On Tuesday, two commuter trains collided head-on in an olive grove in Italy’s southern region of Puglia, killing a dozen people and injuring dozens more, firefighters said.
Agusta Westland’s AW-609 tilt-rotor crashed in northern Italy
today, killing both pilots onboard. The crash occurred about 30 miles from the company’s airfield in Cascina Costa. The cause of the crash remains unknown at this time. The aircraft involved was the second AW-609 prototype built back in the early 2000s.
For years, there was a rumor that Volkswagen wanted to buy Alfa Romeo from Fiat after acquiring Lamborghini in 1998. That didn’t happen, but it seems like they managed to turn their Spanish brand Seat brand into something sexy enough for Italians. Even the Carabinieri.
After yesterday’s Catalina catastrophe, I began to wonder what the biggest floatplane ever built was. Not a flying boat, where the aircraft’s fuselage also serves as a monohull with pontoons providing sea-keeping stability, but literally a plane attached to floats. Then I came across the obscure Italian-built CANT…
I’m hoping you’re not getting sick of me talking about my Mille Miglia trip to Italy, because there’s still some really important stuff you need to know about: like how the port-potties at the finish line of the Mille Miglia have shifters.
Recently, I was in Italy to take part in the Mille Miglia, and, of course, I was surrounded by some of the most amazing cars I’d ever seen. That’s why it was so important for me to get out and cleanse my palate with some really awful shitboxes, and, thankfully, Rome did not disappoint.
Of course, you visit and participate in the Mille Miglia because you love cars. But there is much more to Italy than great driving roads and history—and don’t tell us you were planning on finding your meals in between fuel additives at the closest gas station.
Mille Miglia! Never two words ever sounded so daring and evocative when put together. People always seem to take a moment to pronounce them with the right amount of emphasis, just if they want to stress how important this event is. As a matter of fact, the Mille Miglia has always been a sensation, a race followed…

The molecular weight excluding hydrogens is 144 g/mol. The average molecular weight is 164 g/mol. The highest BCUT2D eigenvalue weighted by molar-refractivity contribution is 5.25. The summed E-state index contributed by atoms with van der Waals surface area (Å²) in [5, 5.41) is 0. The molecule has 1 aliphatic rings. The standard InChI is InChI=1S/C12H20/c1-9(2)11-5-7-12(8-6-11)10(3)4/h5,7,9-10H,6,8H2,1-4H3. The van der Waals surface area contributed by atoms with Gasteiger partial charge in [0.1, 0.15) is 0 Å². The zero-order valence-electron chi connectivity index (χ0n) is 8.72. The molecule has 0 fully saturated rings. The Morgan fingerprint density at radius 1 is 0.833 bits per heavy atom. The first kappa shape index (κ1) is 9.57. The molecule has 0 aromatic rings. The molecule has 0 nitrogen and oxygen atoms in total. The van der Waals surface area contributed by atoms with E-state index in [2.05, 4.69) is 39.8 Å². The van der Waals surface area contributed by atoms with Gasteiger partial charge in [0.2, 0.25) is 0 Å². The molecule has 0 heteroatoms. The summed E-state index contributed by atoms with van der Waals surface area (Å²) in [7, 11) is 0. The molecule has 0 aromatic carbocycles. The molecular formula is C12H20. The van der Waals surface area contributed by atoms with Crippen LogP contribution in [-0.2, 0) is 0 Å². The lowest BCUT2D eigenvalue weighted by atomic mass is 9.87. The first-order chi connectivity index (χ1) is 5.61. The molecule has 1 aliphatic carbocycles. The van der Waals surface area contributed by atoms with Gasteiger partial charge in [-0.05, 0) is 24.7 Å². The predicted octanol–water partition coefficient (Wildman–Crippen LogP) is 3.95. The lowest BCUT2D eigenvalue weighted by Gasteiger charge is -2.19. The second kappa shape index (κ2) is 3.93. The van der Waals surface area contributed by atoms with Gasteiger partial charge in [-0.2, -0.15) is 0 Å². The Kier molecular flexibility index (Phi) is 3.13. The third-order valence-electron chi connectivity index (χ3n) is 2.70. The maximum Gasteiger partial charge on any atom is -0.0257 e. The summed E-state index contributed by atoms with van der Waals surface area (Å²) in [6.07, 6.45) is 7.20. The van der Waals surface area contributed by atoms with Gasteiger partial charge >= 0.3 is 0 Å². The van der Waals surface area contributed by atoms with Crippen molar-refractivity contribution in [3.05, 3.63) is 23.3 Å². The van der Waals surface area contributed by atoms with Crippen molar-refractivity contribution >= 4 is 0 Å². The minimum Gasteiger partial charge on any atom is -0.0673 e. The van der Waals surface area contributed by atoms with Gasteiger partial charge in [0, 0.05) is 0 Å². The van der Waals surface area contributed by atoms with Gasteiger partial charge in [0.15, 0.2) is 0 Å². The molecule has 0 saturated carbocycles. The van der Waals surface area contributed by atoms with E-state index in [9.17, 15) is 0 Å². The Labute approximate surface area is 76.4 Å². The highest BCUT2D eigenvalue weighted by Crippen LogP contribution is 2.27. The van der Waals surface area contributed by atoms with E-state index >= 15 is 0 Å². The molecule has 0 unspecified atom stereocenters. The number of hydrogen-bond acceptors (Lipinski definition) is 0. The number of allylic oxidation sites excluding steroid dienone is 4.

There’s a place in this world where cars have a holiday dedicated to them. And it’s a genuine holiday. Not the lame-ass British ‘holiday’ that’s just a jaunt to some tepid seashore, but holiday as in people stop all the normal rules of life and celebrate. The place is Italy, and the holiday is the Mille Miglia.
Before the Mille Miglia race actually begins tomorrow, the cars all have to go through a process of scrutineering, which is basically just making sure they’re actually road legal. It’s like going to the DMV. Actually, since going to the DMV is like a little jaunt to hell, the Mille Miglia is like the DMV in heaven: no…
Recently our friends at Jalopnik, specifically the talented Michael Ballaban, wrote an insightful piece on the seeming insanity of driving in Italy. Ballaban's experience as an American driving for the first time in Italy are spot on, but it did compel me to share a different perspective on Italian driving.
From someone who still doesn’t entirely know how.
Watch what looks like the happiest moment in this pizza guy's life; handing a fresh pie straight to Pope Francis as he rolls through Naples in his bulletproof G-Wagen. Also, an errant soccer ball penetrates the papal motorcade's remarkably weak security.
If you are like me, you can never have too much of a good thing - especially when you consider high quality photos of bespoke Aston Martin and Jaguar supercars and videos of their throaty exhausts racing through the streets of Rome a good thing.Looks to be a good chase. Follow for daily posts from the filming of ,…
Italy is a magical place, full of Italians and Piaggio Apes. And if you have no idea what a Piaggio Ape is, that is terrible. Because it's a delightful little three-wheeled pickup, and when fully loaded every sad little attempt to get up a hill is the silliest goddamn thing I've seen all morning. Until it flips.
August, 13, 1944. The British 8th Army occupies Florence. The Allies finally break out of Normandy. Meanwhile, somewhere in the south of Tuscany, a soldier writes this encrypted message and hides it inside a bullet. In 2015, someone found it and deciphered it. It was the end of a hilariously absurd story.
According to NBC Sports, one of the most historic race tracks on the Formula One schedule may be in jeopardy due to a change in Italian tax law.
Yesterday, a pair of Italian Tornado attack jets from Ghedi Air Base in Northern Italy had a mid-air collision near the town of Ascoli Piceno. It is unclear whether the jets were in formation, opposing one another for training, or were independently navigating through the area.
It's not easy being a traffic cop in Italy. What are you supposed to do about all those exotics speeding around? Let them outrun you? Hell no, son, the law doesn't work that way. So in the interest of public safety, the Italian State Police is adding a Lamborghini Huracan to their fleet.